2What is Deconstruction? Deconstruction is the process by which something in the built environment (structure, building, road, bridge, house, shopping center, etc.) is systematically dismantled (in part or whole) to reuse, recycle or salvage various building components and materials.
3DismantledSystematic removal of building components in a manner that maintains the value of the item for either reuse or recycling.
4DemolitionDemolition uses rapid means to tear down or level a structure.Little if any materials can be salvaged in this process.Some recycling may still take place, but only after the structure has been leveled.Deconstruction is NOT demolition.
5Why Deconstruct?Reduce the amount of natural resources used to produce a component.Limit the amount of waste sent to landfills.Creates jobs.Smaller site impact.
6Energy UsageSome demolition/construction site debris from one state are shipped to another state where there are lower dump fees.Deconstruction lowers transportation costs associated with such shipping.
7Material OptionsOne of three options exist for almost all building materials.ReuseRecyclingRepurposing
8ReuseMaterials in good shape might be able to be reused to perform the same function from which they were removed.Examples: Windows removed from a house will be reused as functioning windows in another project (house).
9ReuseItems should be checked to insure they perform as required for the new application.Structural members should be thoroughly INSPECTED and TESTED to insure that their reuse is feasible and safe.
13RecyclingMany products that cannot be removed in large enough sections or pieces can typically still be recycled. Example: The reuse of drywall is almost non existent, though the pieces of drywall can be recycled.Structural materials unsuitable for reuse may be recycled. Example: A structural steel beam that does not pass testing for reuse could be recycled.
14Recycling Some projects will only have recycling as a viable option. Example: Removing a concrete roadway will be accomplished through breaking up the concrete into manageable pieces. The concrete pieces, including the reinforcing steel (rebar), can be recycled.Deconstruction: The Built Environment Comes Full Circle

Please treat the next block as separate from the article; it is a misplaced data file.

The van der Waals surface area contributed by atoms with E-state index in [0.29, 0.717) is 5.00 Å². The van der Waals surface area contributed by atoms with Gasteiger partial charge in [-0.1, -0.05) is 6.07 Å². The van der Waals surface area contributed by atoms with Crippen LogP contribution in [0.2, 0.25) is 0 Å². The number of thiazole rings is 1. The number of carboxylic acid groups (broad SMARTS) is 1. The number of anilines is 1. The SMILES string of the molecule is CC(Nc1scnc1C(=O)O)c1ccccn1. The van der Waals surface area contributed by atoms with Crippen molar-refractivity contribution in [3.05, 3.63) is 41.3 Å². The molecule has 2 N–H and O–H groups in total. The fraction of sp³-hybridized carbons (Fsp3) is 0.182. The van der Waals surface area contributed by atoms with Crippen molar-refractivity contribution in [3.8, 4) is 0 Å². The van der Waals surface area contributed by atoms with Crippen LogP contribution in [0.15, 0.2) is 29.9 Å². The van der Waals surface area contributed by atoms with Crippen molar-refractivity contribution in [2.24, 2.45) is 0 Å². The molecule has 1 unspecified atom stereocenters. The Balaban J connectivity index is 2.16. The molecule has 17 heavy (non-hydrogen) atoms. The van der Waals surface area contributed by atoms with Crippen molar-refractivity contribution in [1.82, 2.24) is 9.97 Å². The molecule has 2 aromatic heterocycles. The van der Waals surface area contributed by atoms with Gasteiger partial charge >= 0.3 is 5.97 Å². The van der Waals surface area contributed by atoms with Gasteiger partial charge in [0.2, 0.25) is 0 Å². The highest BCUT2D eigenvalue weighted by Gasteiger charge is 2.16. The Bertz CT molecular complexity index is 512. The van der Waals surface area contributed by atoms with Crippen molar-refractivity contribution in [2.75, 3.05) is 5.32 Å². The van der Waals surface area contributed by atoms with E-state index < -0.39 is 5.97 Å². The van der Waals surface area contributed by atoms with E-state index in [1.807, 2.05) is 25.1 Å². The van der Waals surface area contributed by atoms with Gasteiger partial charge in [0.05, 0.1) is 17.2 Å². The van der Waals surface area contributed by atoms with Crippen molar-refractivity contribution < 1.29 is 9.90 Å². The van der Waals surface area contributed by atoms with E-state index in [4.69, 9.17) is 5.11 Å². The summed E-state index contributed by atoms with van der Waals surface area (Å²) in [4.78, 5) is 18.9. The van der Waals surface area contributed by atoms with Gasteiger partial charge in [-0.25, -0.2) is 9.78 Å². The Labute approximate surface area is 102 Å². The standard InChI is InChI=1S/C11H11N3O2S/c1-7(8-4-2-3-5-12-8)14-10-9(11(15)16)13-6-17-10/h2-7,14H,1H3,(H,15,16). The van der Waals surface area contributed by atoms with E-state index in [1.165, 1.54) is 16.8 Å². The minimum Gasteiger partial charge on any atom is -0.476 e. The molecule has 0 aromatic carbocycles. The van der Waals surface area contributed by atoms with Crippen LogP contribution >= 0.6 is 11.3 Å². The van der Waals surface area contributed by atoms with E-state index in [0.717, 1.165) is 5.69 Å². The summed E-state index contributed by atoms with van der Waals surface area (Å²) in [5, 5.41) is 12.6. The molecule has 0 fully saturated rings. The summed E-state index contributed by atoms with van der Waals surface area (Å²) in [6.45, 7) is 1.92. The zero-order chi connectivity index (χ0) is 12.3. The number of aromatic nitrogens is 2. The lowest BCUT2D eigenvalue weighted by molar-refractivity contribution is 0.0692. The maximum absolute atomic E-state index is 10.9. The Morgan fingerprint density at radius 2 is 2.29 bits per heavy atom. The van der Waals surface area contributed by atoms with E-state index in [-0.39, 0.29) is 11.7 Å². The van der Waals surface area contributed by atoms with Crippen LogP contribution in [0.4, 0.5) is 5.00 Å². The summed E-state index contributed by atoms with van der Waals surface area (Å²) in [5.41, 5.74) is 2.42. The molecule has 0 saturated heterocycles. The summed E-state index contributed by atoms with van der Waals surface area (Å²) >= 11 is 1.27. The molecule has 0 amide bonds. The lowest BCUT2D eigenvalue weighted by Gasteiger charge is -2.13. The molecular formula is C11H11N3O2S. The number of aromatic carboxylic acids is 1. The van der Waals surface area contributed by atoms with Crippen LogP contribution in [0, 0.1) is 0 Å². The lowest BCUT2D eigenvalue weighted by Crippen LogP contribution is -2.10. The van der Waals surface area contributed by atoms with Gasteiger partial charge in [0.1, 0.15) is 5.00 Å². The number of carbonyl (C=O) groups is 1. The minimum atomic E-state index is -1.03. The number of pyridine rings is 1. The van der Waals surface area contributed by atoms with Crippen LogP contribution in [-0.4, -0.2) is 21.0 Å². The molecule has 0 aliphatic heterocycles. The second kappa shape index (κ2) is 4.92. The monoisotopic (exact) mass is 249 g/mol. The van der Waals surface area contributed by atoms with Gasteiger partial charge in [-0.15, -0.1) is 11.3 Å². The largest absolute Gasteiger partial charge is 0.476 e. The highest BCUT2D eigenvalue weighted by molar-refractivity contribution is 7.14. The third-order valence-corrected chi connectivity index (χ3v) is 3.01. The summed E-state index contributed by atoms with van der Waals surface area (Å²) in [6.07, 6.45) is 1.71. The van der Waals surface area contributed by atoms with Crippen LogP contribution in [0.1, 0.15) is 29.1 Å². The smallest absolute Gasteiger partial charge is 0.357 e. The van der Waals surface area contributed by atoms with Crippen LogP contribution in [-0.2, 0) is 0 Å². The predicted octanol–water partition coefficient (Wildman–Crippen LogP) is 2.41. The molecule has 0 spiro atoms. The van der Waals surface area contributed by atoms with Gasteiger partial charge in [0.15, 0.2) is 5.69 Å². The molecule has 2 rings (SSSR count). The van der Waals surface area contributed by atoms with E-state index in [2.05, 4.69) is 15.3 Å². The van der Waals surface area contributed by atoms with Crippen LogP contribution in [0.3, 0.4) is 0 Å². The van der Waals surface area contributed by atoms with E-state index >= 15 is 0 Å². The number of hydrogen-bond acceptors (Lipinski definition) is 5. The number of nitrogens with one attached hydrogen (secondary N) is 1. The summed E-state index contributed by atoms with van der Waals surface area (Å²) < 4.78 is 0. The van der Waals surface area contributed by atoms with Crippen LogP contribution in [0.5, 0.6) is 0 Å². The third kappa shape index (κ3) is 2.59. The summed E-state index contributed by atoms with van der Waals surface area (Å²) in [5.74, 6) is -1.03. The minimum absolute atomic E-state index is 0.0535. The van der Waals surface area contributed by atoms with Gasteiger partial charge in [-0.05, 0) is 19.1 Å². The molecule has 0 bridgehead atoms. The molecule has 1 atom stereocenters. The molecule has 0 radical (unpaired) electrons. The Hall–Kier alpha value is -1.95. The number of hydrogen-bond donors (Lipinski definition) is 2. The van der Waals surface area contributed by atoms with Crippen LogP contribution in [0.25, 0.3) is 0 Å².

15RecyclingSome projects may have material that can only be recycled, because removing it may cause an unsafe situation.Example: Structural steel girders can only be removed after the building is razed because removal before hand might compromise the strength of the building and any occupants.
18Exterior – Recycling Example Siding (vinyl, aluminum)Glass (windows, dividers, transoms)Concrete (drive, sidewalk, foundation, footing)Asphalt ShinglesAsphalt PavingAny Metal Members – Decorative and Structural
19Difficult to RecycleWhile just about everything in a building CAN be recycled, at times the cost to do so heavily outweighs the cost of new product.PVC – Polyvinyl chloride (water supplies, drain, waste and vent piping).
20RepurposingFor components that are not worthy of reuse and their value is worth more than the that of the recycling value, it may be repurposed. Repurposing uses a component in a new way. Many of these repurposes are accomplished with architectural details. These components are often referred to as “Architectural Salvage”.
21Repurposing Examples: A single pane window and frame used as picture frames.Decorative building cornices used as bookends.Red barn siding used as wainscoting in a finished basement.
22Designing for Deconstruction As landfill regulations and costs increase, architects and engineers can help offset future expenses by designing with deconstruction in mind.While most architects and engineers would like to think that the structure that they help create will be around for eons, the truth is that many structures will face not only environmental and human use wear and tear, but a changing built environment.